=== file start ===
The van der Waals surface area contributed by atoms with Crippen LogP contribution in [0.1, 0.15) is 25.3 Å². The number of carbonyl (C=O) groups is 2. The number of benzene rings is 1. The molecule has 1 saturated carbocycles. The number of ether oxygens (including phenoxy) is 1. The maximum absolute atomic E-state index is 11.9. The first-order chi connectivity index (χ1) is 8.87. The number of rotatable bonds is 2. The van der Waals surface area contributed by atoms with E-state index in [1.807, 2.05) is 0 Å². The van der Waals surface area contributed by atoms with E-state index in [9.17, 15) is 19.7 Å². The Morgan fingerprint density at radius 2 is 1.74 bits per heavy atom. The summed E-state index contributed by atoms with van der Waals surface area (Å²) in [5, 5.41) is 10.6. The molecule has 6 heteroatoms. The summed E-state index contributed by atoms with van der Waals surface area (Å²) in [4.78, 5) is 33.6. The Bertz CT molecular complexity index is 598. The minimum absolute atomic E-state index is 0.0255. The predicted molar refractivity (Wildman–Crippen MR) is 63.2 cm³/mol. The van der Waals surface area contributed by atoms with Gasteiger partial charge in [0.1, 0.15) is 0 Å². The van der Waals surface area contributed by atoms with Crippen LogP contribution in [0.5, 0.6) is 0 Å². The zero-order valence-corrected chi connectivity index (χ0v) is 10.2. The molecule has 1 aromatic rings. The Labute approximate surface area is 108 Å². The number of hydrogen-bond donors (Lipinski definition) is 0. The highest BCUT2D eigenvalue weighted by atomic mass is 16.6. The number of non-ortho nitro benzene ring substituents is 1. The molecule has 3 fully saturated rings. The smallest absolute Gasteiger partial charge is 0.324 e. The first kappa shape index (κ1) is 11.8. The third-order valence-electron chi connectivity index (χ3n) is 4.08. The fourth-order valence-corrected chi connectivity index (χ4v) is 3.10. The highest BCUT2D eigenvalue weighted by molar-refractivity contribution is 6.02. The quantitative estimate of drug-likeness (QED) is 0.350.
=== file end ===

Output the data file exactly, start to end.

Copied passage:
The van der Waals surface area contributed by atoms with Crippen LogP contribution in [0.1, 0.15) is 25.3 Å². The number of carbonyl (C=O) groups is 2. The number of benzene rings is 1. The molecule has 1 saturated carbocycles. The number of ether oxygens (including phenoxy) is 1. The maximum absolute atomic E-state index is 11.9. The first-order chi connectivity index (χ1) is 8.87. The number of rotatable bonds is 2. The van der Waals surface area contributed by atoms with E-state index in [1.807, 2.05) is 0 Å². The van der Waals surface area contributed by atoms with E-state index in [9.17, 15) is 19.7 Å². The Morgan fingerprint density at radius 2 is 1.74 bits per heavy atom. The summed E-state index contributed by atoms with van der Waals surface area (Å²) in [5, 5.41) is 10.6. The molecule has 6 heteroatoms. The summed E-state index contributed by atoms with van der Waals surface area (Å²) in [4.78, 5) is 33.6. The Bertz CT molecular complexity index is 598. The minimum absolute atomic E-state index is 0.0255. The predicted molar refractivity (Wildman–Crippen MR) is 63.2 cm³/mol. The van der Waals surface area contributed by atoms with Gasteiger partial charge in [0.1, 0.15) is 0 Å². The van der Waals surface area contributed by atoms with Crippen LogP contribution in [0.5, 0.6) is 0 Å². The zero-order valence-corrected chi connectivity index (χ0v) is 10.2. The molecule has 1 aromatic rings. The Labute approximate surface area is 108 Å². The number of hydrogen-bond donors (Lipinski definition) is 0. The highest BCUT2D eigenvalue weighted by atomic mass is 16.6. The number of non-ortho nitro benzene ring substituents is 1. The molecule has 3 fully saturated rings. The smallest absolute Gasteiger partial charge is 0.324 e. The first kappa shape index (κ1) is 11.8. The third-order valence-electron chi connectivity index (χ3n) is 4.08. The fourth-order valence-corrected chi connectivity index (χ4v) is 3.10. The highest BCUT2D eigenvalue weighted by molar-refractivity contribution is 6.02. The quantitative estimate of drug-likeness (QED) is 0.350.